Report | Environment New Hampshire

The Way Forward on Global Warming

New Hampshire could reduce its energy consumption by 32% by focusing on straightforward state-based policies. National gridlock on climate policy need not thwart progress.

 

Report | Environment New Hampshire Research & Policy Center

Danger in the Air: Unhealthy Air Days in 2010 and 2011

All Americans should be able to breathe clean air.  But pollution from power plants and vehicles puts the health of our nation’s children and families at risk.  Ground-level ozone, the main component of smog, is one of the most harmful and one of the most pervasive air pollutants.  According to the American Lung Association, nearly half of all Americans – 48 percent – still live in areas with unhealthy levels of smog pollution.  Studies show that on days with high concentrations of smog pollution in the air, children and adults suffer more asthma attacks, increased respiratory difficulty, and reduced lung function.  Exposure to smog pollution can exacerbate respiratory illness and even cause premature death.  Sensitive populations including children, the elderly, and people with respiratory illness are particularly at risk of the adverse health effects of air pollution.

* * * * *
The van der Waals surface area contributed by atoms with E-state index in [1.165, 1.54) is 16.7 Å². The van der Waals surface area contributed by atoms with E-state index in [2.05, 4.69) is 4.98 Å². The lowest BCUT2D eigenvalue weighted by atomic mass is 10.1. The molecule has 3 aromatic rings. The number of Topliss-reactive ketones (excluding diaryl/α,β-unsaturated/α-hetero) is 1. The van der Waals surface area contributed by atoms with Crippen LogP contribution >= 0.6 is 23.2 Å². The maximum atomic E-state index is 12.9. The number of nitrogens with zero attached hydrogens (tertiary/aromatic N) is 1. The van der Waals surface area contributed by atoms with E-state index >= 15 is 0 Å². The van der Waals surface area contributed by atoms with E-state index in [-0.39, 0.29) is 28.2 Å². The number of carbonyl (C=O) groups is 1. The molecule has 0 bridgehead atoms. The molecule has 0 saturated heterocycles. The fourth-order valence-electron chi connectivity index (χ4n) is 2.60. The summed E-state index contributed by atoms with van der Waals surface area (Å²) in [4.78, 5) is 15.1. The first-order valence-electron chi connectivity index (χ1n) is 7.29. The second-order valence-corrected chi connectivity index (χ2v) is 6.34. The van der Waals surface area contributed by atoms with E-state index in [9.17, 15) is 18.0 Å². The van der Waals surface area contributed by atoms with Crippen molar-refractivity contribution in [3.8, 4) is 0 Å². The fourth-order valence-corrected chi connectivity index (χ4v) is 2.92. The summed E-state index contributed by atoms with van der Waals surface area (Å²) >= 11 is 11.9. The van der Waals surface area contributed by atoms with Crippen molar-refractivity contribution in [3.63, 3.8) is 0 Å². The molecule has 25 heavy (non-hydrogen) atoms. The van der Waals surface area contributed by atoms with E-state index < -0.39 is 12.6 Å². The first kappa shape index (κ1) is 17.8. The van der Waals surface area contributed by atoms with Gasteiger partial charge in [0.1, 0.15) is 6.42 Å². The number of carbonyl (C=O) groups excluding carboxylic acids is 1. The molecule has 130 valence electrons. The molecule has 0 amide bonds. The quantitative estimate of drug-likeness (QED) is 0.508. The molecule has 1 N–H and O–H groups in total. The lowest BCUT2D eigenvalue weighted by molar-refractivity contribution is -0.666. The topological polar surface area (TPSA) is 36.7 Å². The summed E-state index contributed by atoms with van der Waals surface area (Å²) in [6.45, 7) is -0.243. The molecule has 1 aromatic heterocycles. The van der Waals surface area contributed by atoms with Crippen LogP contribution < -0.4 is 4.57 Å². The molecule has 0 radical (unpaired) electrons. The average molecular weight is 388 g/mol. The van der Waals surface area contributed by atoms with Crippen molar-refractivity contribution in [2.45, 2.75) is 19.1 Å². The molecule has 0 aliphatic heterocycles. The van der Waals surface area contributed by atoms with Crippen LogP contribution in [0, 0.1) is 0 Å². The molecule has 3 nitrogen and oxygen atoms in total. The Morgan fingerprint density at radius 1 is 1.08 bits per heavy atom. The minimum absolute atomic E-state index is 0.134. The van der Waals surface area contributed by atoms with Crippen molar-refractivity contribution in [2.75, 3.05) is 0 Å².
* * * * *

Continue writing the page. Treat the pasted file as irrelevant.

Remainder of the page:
Report | Environment New Hampshire Research & Policy Center

Getting Off Oil: A 50 State Roadmap for Curbing our Dependence on Petroleum

America’s dependence on oil inflicts a heavy toll on our environment – polluting our ocean waters, destroying natural landscapes and fouling our air. With oil companies taking greater and greater risks to satisfy the world’s demand for oil, the environmental toll of America’s oil dependence continues to rise. 

Report | Environment New Hampshire Research & Policy Center

Global Warming and Extreme Weather

Patterns of extreme weather are changing in the United States, and climate science predicts that further changes are in store. Extreme weather events lead to billions of dollars in economic damage and loss of life each year. Scientists project that global warming could affect the frequency, timing, location and severity of many types of extreme weather events in the decades to come.

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